Some of us (I’m guilty of this too) wait for that magical wave of inspiration that would get us hammering off the keyboard with all the right words. Most often, this magical wave never comes. Let’s not use this as a reason not to write. Sometimes, the best stories come out when we least expect it.

My first teaching gig about writing feature stories! I gave a short workshop to kids as young as 9 years old to old college kids! 😝

My first teaching gig about writing feature stories! I gave a short workshop to kids as young as 9 years old to old college kids! 😝

You’re afraid but you write anyway.

Fear is good but don’t let it stop you. I find myself weird. I have this fear of running out of words to say. That if I write too much, I’ll run out of words and creativity and I’ll never be able to finish the story I started.

There’s also this fear of not being good enough. I bet we never really get to the point of being perfectly good enough. If you read enough biographies of great novelists, they always say that they themselves would admit to still not being good enough for them.

 You are ready to fail.

This is the most important question I was ever asked before I left the corporate world behind. Are you ready to fail? If you do fail, what are you going to do? If you can live with your answers to those questions then I think that you’re on the right track. It’s the what ifs in our lives that cause us the most regret. I couldn’t live with myself if I gave up the chance to make my dream a reality.

Barely a month old with the change in career and here I am writing in a hammock with the best views in town! 

Barely a month old with the change in career and here I am writing in a hammock with the best views in town!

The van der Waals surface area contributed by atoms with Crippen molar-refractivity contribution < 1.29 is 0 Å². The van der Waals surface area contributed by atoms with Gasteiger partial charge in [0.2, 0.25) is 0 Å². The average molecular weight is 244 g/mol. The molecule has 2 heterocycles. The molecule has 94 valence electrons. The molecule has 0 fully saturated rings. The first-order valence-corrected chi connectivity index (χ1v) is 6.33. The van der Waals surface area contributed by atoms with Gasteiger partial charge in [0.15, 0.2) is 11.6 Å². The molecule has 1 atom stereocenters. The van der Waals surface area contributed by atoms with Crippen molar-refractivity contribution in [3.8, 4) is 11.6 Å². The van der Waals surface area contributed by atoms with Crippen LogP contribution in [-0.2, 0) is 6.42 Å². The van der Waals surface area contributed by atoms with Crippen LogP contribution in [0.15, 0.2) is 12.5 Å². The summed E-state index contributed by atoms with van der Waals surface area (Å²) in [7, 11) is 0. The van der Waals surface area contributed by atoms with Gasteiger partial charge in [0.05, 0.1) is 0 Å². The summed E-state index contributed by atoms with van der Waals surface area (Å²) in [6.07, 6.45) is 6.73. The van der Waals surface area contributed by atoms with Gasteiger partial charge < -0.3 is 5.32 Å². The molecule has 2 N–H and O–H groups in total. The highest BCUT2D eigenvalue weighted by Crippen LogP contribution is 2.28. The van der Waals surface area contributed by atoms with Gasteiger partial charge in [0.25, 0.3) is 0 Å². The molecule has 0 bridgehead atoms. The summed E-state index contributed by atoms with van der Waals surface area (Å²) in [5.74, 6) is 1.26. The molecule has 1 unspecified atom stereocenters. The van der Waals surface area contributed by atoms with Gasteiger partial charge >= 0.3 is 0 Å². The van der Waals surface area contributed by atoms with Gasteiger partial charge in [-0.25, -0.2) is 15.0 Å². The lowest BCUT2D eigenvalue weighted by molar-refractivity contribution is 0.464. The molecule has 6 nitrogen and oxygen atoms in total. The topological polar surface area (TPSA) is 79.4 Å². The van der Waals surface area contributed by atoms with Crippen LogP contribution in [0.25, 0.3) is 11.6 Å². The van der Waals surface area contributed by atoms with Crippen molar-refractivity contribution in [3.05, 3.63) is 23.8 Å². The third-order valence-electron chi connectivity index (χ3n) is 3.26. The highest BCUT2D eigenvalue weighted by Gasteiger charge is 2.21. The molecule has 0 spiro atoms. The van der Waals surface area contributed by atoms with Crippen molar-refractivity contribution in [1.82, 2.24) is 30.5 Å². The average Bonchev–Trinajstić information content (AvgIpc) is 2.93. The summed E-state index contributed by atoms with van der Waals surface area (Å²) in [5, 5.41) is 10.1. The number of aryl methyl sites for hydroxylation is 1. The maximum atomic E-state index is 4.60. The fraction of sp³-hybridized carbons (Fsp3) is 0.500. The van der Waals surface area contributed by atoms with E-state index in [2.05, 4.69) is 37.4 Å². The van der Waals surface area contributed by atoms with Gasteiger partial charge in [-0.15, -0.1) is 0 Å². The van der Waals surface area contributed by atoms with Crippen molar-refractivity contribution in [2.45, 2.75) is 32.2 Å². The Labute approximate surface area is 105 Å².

You don’t mind starting again.

If you’ve established that you write because you want to and because you need to, you would not mind starting again if the initial journey seems bumpy.

Twenty years from now you will be more disappointed by the things you didn’t do than by the ones you did do. So throw off the bowlines. Sail away from the safe harbor. Catch the trade winds in your sails. Explore. Dream. Discover.

Cliché but I always go back to this when I find myself in a rut along the journey. Finally, these three words to remind me when the going gets tough:

Explore and take the risks. Don’t be afraid to try different genres and writing processes. I started writing short poems and fictional short stories about my favorite online games when I was in high school.

Sadly, I never finished any because before I could, I would always stop because I’d give in to self-doubt and insecurities that I would never be good enough. I probably am still not good enough but looking back at my 16-year-old scribbles, I would have loved to force myself to finish. How I’d give anything to know how my stories would have ended.

Hitting the third month mark of being a digital nomad writer (if there's such a thing). Transitioning was hard so I had to work in coffee shops like Coffee Bean and Tea Leaf just to be able to concentrate working on my own.

Hitting the third month mark of being a digital nomad writer (if there's such a thing). Transitioning was hard so I had to work in coffee shops like Coffee Bean and Tea Leaf just to be able to concentrate working on my own.

Dream. Never stop dreaming. Personally, dreams give me hope. Hope to keep pursuing even when nothing seems to go as planned. As long as I still have stories to tell and the capacity to write, I will continue writing. If writing is something you’ll never get tired of, no matter what the outcome of the journey is, then keep on writing.

Discover. Throughout the process of exploring and dreaming, I’m certain that discoveries will emerge. We have to be patient, nothing great happens overnight. As Ranier Marie Rilke (again) greatly puts into words:

“Be patient toward all that is unsolved in your heart and try to love the questions themselves, like locked rooms and like books that are now written in a very foreign tongue. Do not now seek the answers, which cannot be given you because you would not be able to live them. And the point is, to live everything. Live the questions now. Perhaps you will then gradually, without noticing it, live along some distant day into the answer.” 

 

 

Geeks On A Beach Conference 2017

Geeks On A Beach Conference 2017

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Mermaids and Street Food in Dipolog City